More recently, the artist has focused on creating murals, which has enabled her to expand her work to places different from the more formal art circuit, locating them in tourist sites like the Breezes Jibacoa Hotel and the Celia Sánchez Maternity Home in the town of Jaimanitas. Thus, her work expands not only in form but in geographical location as well [4], which in turn fosters an increased consumption, with art connecting to life, a notion that was so much acclaimed by the first postmodernists who took their works out of galleries and into the streets. Clearly, creating murals gives Santacana the possibility of not only disseminating her artistic production, but also of contributing to the quality of urban aesthetics. Because her murals have the capacity to alter daily life, to detonate ideas and pleasurable contemplations. They are not merely additions to public spaces, they are aesthetic proposals that are so necessarily useful for any society that hopes to reach a high level of cultural development.

This type of work made under commission meant a challenge for the artist. Although at certain moments she had creative freedom, sometimes, like most commissioned works, she was subject to demands that forced her to work with new techniques. And more than a straitjacket, this meant a challenge for Santacana, one that helped nurture her training as a ceramist.

At this point it would be useful to highlight Santacana’s intention to represent a world removed from reality. Although with references that allow us to anchor to it, her most recent pieces are characterized by an express rupture with mimesis, with a 19th-century realism. Hence, she says that she feels more comfortable with abstraction, through which she can recreate her dream world more freely. Then, it is by no means gratuitous that she has a connection to the aesthetics of Joan Miró as a ceramist, to the fervent surrealist, lover of abstract forms, of primary colors, of large formats and of marked yearning for work that draws on the subconscious and children’s art.

The artist does not hesitate to show her mastery of traditional forms and materials in the conventional way, something that today is very little exploited due to the increasing penetration of new technologies in the world of art, which have come to supplant that aura immanent to the condition of the artistic craft. Thus, her aesthetic discourse ranges from a clear figuration, that can be decoded by most viewers, from its high level of iconicity and which is translated especially in sculptural modulations capable of forming a tense and reflective atmosphere within the exhibition space, to abstract proposals that allow her to recreate the imaginary world more freely.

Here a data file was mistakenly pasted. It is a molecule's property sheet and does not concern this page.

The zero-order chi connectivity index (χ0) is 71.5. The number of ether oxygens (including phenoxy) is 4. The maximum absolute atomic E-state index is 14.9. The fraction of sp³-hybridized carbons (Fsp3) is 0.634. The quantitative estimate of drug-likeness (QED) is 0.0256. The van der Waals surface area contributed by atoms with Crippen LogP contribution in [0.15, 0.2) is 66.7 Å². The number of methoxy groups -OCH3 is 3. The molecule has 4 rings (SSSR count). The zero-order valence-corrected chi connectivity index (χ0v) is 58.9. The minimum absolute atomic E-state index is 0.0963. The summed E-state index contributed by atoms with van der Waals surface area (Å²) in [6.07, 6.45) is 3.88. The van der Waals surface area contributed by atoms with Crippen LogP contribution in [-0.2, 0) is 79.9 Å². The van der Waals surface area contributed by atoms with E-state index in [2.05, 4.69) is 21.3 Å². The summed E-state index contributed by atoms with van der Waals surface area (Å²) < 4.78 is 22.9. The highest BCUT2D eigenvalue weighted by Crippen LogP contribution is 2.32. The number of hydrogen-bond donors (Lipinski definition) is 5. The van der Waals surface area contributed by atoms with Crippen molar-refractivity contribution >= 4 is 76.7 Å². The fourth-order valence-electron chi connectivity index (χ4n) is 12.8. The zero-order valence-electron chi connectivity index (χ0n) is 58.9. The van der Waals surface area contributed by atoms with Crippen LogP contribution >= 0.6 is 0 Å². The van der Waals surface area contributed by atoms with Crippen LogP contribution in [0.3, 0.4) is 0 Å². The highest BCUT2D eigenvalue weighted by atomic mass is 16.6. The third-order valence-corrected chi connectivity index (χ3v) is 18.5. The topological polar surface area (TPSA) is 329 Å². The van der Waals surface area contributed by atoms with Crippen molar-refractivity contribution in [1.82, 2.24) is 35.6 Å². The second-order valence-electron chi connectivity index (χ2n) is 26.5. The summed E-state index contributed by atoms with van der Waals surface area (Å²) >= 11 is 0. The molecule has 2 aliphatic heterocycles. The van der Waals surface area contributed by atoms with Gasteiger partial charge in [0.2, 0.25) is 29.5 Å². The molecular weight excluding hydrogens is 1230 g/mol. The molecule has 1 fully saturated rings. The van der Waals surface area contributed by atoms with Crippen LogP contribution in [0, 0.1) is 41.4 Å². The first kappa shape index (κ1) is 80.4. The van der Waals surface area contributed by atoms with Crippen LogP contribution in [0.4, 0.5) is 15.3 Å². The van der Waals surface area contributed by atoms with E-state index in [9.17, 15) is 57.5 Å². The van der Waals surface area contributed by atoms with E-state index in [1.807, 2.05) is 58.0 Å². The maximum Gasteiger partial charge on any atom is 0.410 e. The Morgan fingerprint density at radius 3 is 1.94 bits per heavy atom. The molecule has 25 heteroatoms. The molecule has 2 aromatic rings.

Both in her vessels, her plates and mini-murals, one can see a Santacana, who making use of the pastiche or innate intertextuality in Caribbean artists, makes use of different pictorial registers to form her own. Very much attached one way or another to surrealism in its genesis, whether it was Frida Kahlo’s or Miró’s, Beatriz is committed to putting that aesthetic in accord with her own imaginary, which stems firstly from the reality that surrounds her. Thus, she insists on the intertextual value of her work, from the appropriation of everything that she considers valid as an artistic motif, visual resource or conceptual assumption.


Santacana's Universe

The force of everyday reality is an incontrovertible fact in Santacana’s work, in which a graphic universe based on contradictions and experiences interweaves its own imaginary universe. This creator from Cuba, and even beyond, from the entire Caribbean, rebels against coined stereotypes and captivates us, drawing on her origins, her memories, her love of life, her family, her personal tastes, her struggles. Her thematic universe revolves around issues of everyday life, and then we find emotions, drama, love, the motherland, all of this with the inevitable imprint of our origins. Because Beatriz takes hold of everyday life while at the same time she draws, from the frontiers of her memory, reminiscences of the artistic expressions of a culture that seduced her from the beginning of her artistic career: the culture of Mexico. Along this path, her work points to the universal; from her everyday experience, she delves into aspects and issues that concern all human beings in the universe. Consequently, she moves away from the hackneyed identifying cliché of all things Cuban and inserts herself into a more universal language.